6. Pay attention to the changing position of the sun.

This is particularly important for pastured poultry. A pen in a shady spot in the morning may trap them in full sun in the afternoon.

7. Start making ice packs.

Gallon milk jugs filled partway with water and frozen or Ziploc style baggies full of frozen water work great. Overheated birds will park themselves next to their makeshift air conditioning and drink the condensation as it forms. A pan of ice cubes will also be appreciated, though they are likely to foul them up rather quickly.

8. Mist your chickens.

Chickens don’t sweat, but a fine misting of their feathers will help cool them as it evaporates. Mine run too fast for me to spray them so I figure they aren’t that bad off. I’ve read of chickens who will stand near a sprinkler to take advantage of the spray, though, so it is definitely something to consider.

9. Mist your hen house.

This might bring up your water bill a bit, but consider running a sprinkler or hose over your chicken coop. The water itself will cool the building and the evaporative effect will further contribute to the cooling. If your birds free range like ours, this likely won’t help much but then your birds will also have far more choices of where to go to keep cool.

10. Provide wet sand for them to walk through.

The moisture will help cool their feet and legs as they walk through the sand.

11. Provide a good dust bath.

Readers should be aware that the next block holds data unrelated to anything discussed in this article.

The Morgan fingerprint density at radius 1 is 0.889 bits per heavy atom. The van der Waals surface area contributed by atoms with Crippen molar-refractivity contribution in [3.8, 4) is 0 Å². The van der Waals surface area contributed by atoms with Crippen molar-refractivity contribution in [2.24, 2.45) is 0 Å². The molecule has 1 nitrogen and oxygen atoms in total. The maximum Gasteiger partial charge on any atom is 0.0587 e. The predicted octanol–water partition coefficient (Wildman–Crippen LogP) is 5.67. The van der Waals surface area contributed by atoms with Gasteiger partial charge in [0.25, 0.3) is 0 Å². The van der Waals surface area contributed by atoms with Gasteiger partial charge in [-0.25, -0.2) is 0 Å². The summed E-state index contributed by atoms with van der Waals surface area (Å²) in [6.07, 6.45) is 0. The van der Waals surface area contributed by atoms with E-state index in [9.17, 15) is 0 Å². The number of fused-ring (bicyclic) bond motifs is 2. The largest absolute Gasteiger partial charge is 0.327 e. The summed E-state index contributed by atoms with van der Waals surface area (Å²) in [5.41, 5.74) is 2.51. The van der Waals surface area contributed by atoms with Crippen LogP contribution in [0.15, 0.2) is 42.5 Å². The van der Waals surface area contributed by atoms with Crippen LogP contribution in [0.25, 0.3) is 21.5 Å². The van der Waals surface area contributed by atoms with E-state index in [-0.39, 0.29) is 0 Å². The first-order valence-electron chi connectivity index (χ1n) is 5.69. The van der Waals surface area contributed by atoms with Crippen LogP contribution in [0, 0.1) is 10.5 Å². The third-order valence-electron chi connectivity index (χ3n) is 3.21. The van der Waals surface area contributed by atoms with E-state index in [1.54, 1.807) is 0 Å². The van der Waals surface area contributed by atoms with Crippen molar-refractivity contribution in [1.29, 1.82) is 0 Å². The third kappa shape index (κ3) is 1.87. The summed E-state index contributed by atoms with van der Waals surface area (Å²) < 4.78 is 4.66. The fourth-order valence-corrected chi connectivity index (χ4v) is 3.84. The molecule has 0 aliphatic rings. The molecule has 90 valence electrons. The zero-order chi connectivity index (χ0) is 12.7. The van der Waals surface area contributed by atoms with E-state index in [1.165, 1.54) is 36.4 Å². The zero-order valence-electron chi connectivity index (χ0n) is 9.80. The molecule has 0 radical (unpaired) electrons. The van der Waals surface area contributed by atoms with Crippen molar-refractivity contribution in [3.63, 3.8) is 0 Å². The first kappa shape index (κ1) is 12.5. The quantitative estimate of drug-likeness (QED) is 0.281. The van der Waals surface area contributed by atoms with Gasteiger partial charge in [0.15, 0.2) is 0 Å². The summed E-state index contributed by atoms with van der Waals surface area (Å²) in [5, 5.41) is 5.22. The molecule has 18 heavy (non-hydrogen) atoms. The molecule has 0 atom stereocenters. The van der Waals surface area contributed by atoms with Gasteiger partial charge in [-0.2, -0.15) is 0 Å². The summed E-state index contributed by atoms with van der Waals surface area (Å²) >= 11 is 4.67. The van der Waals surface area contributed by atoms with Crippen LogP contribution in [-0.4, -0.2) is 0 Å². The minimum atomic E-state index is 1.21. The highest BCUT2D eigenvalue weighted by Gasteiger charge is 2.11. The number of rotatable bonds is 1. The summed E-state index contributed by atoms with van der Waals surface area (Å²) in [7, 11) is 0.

If you have chickens, you know they love nothing more than a good dust bath. They fluff their feathers, rub their wings and even roll in the loose dirt, trying to get the dust through their feathers and down to their skin. Dust baths help relieve itching, control parasites and are thought to help cool birds. At any rate, they certainly love them and all that feather fluffing has to be good for releasing extra heat! Sand or loose dirt in a shallow container (like a kitty litter pan) is perfect if you don’t have a section of your yard your birds have already turned into a dust bath site.

12. Provide a fan.

Air circulation will help your chickens significantly, especially if they’re locked in a coop for a day. Chickens keep their body temperature around 106 and, well, they’re like little heaters when they’re shut up together. Ventilation and a fan can help keep the coop from getting hotter than the outside temperature while also reducing the humidity.

How are your birds faring this summer? What have you done to help keep them cool? Most of our flock seems to be doing fine, while the broiler chicks are showing signs of stress. It has been a challenge keeping them cool. I just moved them off a table and into a larger, more ventilated pen on a concrete floor hoping to give them a little more relief. They certainly do like their ice packs! If it weren’t for the fact they are my daughter’s 4H project, I would never try raising broilers in the summer.

Free chicken treats, or Organic June bug control

I left the children’s water table under a porch light the other night and woke to my walkway carpeted with June bugs.

I thought what any chicken owner would think: FREE FOOD!

My chickens were delighted. So the next night I made sure the water table was parked there and placed a bucket under our other porch light. Suddenly I’m motivated to fix the other two outdoor lights we have.

What’s more, June bugs are a bit of a pest, defoliating shrubs and trees in early spring. By mid summer, their grubs are ready to start damaging your lawn and even your vegetable patch.

A healthy lawn is usually able to handle a mild attack of June bug larva, but they can become a problem when conditions are dry (as they usually are here in Nebraska come August) or if the larva population is just too large. My chickens are doing their part to keep the numbers under control!

I may even go sweep up all the beetles that crash land on my sidewalk and patio. I think they’ll store nicely in a bucket until morning.